Many enterprises and organizations rely on Microsoft Active Directory (AD) for provisioning user accounts, applying security policies to operating systems, and enabling access to applications. In classic on-premises environments, Windows operating systems are “joined to the (AD) domain” in order to enable these functions. Frame allows administrators to join their workload VMs to their Active Directory domain. This allows their users to log in to a Windows machine using their own AD credentials. Since the Windows operating system is joined to the customer’s domain, the user can use Windows applications that rely on AD for access, authentication and authorization, such as SAP apps. If the IT managers joins the Sandbox to the domain, they can use their existing app packages, app tools, and deployment processes to install, run, and manage their organization’s applications on Frame.
To use the Domain Join feature, you will need to utilize your own public cloud account or bring your own AHV cluster, where these Windows machines will be provisioned and orchestrated by the Frame Platform. This is called our Bring Your Own (BYO) infrastructure feature. Before continuing with this setup guide, you will need to set up your BYO infrastructure described in these articles: BYO AWS, BYO Azure, BYO GCP, or Frame on AHV.
This section of Frame documentation will outline the required steps to prepare and implement Domain Joined Instances (DJI) for your Frame account. Before reading the guides below, please review the requirements and recommendations for Domain Join to function properly on your Frame account.
Frame Account with Windows 10, Windows Server 2016, or Windows Server 2019-based image.
The Domain Join feature requires customers use Windows Server 2008 R2 and Domain Functional Level 2008 R2 or higher.
The Frame account workloads must reside in a VPC/VNET/VLAN with a non-overlapping CIDR with the rest of your network, including where your Windows domain controllers reside. Currently, Frame only supports subnet masks between /16 and /24.
The workload VMs to be joined to the domain must be able to route to the domain controller.
For customers using AWS, they must update their AWS IAM role before enabling DJI.
For customers using Azure, they must configure their Azure DNS before enabling DJI.
Please consider the following before moving on to the Domain Controller Preparation guide and setup process :
The Frame user created by Frame must be a local Windows administrator. Any GPO settings that take effect on workload instances must not remove this user from the “Local administrators” group.
Autologin must be allowed for a local Frame user session to initiate successfully. Any GPO settings that disable this function will prevent domain joined instances from working properly.
Interactive Logon message must be disabled in GPO settings for successful initiation of a Frame session.
The domain join feature does not join the Sandbox or any utility servers to the domain. Frame strongly advises that administrators do not manually join the Sandbox or the utility server to the domain unless there is a specific requirement for an application to function. If either of these two VM types must be joined to the domain, the Frame administrator should enable RDP and create another local Windows admin user in that server. Before the server is joined to the domain, the administrator should verify that they can reach the server using RDP.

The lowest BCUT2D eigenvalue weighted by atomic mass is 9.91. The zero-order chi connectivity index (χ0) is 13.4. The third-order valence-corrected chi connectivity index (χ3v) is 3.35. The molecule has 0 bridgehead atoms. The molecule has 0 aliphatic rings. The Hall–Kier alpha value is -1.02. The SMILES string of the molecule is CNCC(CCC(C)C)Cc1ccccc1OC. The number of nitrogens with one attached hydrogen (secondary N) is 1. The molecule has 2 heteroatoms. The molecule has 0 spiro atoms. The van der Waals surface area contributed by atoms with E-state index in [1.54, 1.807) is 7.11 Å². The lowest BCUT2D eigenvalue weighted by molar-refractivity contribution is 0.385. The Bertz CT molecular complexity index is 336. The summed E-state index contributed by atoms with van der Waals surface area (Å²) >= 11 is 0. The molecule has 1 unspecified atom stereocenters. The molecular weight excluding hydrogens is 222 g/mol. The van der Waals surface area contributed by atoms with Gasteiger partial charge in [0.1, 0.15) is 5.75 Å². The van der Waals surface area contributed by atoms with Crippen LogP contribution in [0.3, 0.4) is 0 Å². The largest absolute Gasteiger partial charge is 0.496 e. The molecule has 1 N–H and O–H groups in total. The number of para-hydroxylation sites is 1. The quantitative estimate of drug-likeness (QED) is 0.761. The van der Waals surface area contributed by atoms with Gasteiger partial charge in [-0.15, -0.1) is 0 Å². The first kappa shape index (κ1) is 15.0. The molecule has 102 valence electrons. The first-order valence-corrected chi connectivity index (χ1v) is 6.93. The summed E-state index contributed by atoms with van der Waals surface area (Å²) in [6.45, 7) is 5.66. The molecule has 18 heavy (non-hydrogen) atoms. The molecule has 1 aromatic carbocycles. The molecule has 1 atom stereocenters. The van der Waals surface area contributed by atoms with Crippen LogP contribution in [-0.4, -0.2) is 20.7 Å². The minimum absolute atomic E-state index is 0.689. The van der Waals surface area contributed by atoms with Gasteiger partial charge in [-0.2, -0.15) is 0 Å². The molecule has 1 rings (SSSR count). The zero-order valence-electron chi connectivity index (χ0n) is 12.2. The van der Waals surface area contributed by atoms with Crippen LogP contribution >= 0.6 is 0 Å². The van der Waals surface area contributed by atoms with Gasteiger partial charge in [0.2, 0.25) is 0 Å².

Do not modify the Frame user local admin account password. We rotate the password for the Frame user (Frame guest agent) and modifying it will cause autologon to fail. For password security options like LAPS, there is a need to exclude the local Frame user.
Static DNS IPs are not supported and should not be entered in the Sandbox or workload VMs.
Restricting remote RPC connections to the Windows Security Account Manager (SAM) on a domain controller to Administrators only may introduce issues with renaming computer objects in Active Directory. Delegated rights to the service account will be ignored if this policy is configured
The local Frame user password is stored in LSA (Local Security Authority) portion of the machine registry that is accessible only to SYSTEM account processes. Some of these secrets are credentials that must persist after reboot and they are stored in encrypted form on the hard disk drive. Credentials stored as LSA secrets might include:
This page describes the various options for connecting to a Managed Service for Microsoft Active Directory domain.
Connecting to a domain-joined Windows VM with RDP
You can connect to your domain with Remote Desktop Protocol (RDP). For security reasons, you cannot use RDP to connect directly to a domain controller. Instead, you can use RDP to connect to a Compute Engine instance, and then use the standard AD Manageability tools to work remotely with your AD domain.
Troubleshooting RDP connections
If you are having difficulty connecting to your Windows instance with RDP, see Troubleshooting RDP for tips and approaches to troubleshoot and resolve common RDP issues.
Resolving Kerberos issues
If you try to use Kerberos for your RDP connection, but it falls back to NTLM, your configuration may not meet the necessary requirements.
To RDP to a Managed Microsoft AD-joined VM using Kerberos, the RDP client needs a ticket issued for the target server. To get this ticket, the client must be able to:
- Determine the service principal name (SPN) of the server. For RDP, the SPN is derived from the server's DNS name.
- Contact the domain controller of the domain the client's workstation is joined to and request a ticket for that SPN.